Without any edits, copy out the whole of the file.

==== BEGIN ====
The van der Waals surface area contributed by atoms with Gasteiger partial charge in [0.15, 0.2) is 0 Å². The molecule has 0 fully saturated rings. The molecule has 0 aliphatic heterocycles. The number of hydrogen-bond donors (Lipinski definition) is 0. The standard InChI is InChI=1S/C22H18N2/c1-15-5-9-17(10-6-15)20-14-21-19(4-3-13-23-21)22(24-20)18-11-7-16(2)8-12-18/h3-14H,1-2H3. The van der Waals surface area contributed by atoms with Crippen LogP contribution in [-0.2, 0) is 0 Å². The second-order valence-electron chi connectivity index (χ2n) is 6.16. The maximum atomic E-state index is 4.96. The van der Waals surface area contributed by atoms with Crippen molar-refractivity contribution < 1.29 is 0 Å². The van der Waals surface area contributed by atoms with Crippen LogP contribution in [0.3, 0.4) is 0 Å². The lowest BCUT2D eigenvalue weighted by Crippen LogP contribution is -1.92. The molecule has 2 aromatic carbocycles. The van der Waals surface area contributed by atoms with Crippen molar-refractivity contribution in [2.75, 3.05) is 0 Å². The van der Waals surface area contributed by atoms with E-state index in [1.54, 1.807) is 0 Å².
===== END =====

The van der Waals surface area contributed by atoms with Gasteiger partial charge in [0.15, 0.2) is 0 Å². The molecule has 0 fully saturated rings. The molecule has 0 aliphatic heterocycles. The number of hydrogen-bond donors (Lipinski definition) is 0. The standard InChI is InChI=1S/C22H18N2/c1-15-5-9-17(10-6-15)20-14-21-19(4-3-13-23-21)22(24-20)18-11-7-16(2)8-12-18/h3-14H,1-2H3. The van der Waals surface area contributed by atoms with Crippen LogP contribution in [-0.2, 0) is 0 Å². The second-order valence-electron chi connectivity index (χ2n) is 6.16. The maximum atomic E-state index is 4.96. The van der Waals surface area contributed by atoms with Crippen molar-refractivity contribution < 1.29 is 0 Å². The van der Waals surface area contributed by atoms with Crippen LogP contribution in [0.3, 0.4) is 0 Å². The lowest BCUT2D eigenvalue weighted by Crippen LogP contribution is -1.92. The molecule has 2 aromatic carbocycles. The van der Waals surface area contributed by atoms with Crippen molar-refractivity contribution in [2.75, 3.05) is 0 Å². The van der Waals surface area contributed by atoms with E-state index in [1.54, 1.807) is 0 Å².